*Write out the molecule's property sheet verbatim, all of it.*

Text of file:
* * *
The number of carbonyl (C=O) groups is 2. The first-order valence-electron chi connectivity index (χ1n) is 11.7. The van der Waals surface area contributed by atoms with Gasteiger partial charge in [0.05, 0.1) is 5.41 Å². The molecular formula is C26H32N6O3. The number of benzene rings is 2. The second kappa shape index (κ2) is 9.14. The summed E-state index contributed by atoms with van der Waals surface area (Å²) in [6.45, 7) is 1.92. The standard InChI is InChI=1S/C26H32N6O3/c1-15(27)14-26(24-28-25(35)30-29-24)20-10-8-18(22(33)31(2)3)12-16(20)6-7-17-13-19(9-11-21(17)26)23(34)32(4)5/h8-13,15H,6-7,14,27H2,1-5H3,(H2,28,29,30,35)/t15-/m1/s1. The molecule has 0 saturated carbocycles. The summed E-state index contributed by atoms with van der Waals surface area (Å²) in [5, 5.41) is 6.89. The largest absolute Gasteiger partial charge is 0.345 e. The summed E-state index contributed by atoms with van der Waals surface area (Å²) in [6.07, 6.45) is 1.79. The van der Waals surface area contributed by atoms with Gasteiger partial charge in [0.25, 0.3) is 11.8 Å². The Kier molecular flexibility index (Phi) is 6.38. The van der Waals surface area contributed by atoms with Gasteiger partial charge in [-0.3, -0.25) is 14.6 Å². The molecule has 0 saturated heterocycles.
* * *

The number of carbonyl (C=O) groups is 2. The first-order valence-electron chi connectivity index (χ1n) is 11.7. The van der Waals surface area contributed by atoms with Gasteiger partial charge in [0.05, 0.1) is 5.41 Å². The molecular formula is C26H32N6O3. The number of benzene rings is 2. The second kappa shape index (κ2) is 9.14. The summed E-state index contributed by atoms with van der Waals surface area (Å²) in [6.45, 7) is 1.92. The standard InChI is InChI=1S/C26H32N6O3/c1-15(27)14-26(24-28-25(35)30-29-24)20-10-8-18(22(33)31(2)3)12-16(20)6-7-17-13-19(9-11-21(17)26)23(34)32(4)5/h8-13,15H,6-7,14,27H2,1-5H3,(H2,28,29,30,35)/t15-/m1/s1. The molecule has 0 saturated carbocycles. The summed E-state index contributed by atoms with van der Waals surface area (Å²) in [5, 5.41) is 6.89. The largest absolute Gasteiger partial charge is 0.345 e. The summed E-state index contributed by atoms with van der Waals surface area (Å²) in [6.07, 6.45) is 1.79. The van der Waals surface area contributed by atoms with Gasteiger partial charge in [0.25, 0.3) is 11.8 Å². The Kier molecular flexibility index (Phi) is 6.38. The van der Waals surface area contributed by atoms with Gasteiger partial charge in [-0.3, -0.25) is 14.6 Å². The molecule has 0 saturated heterocycles.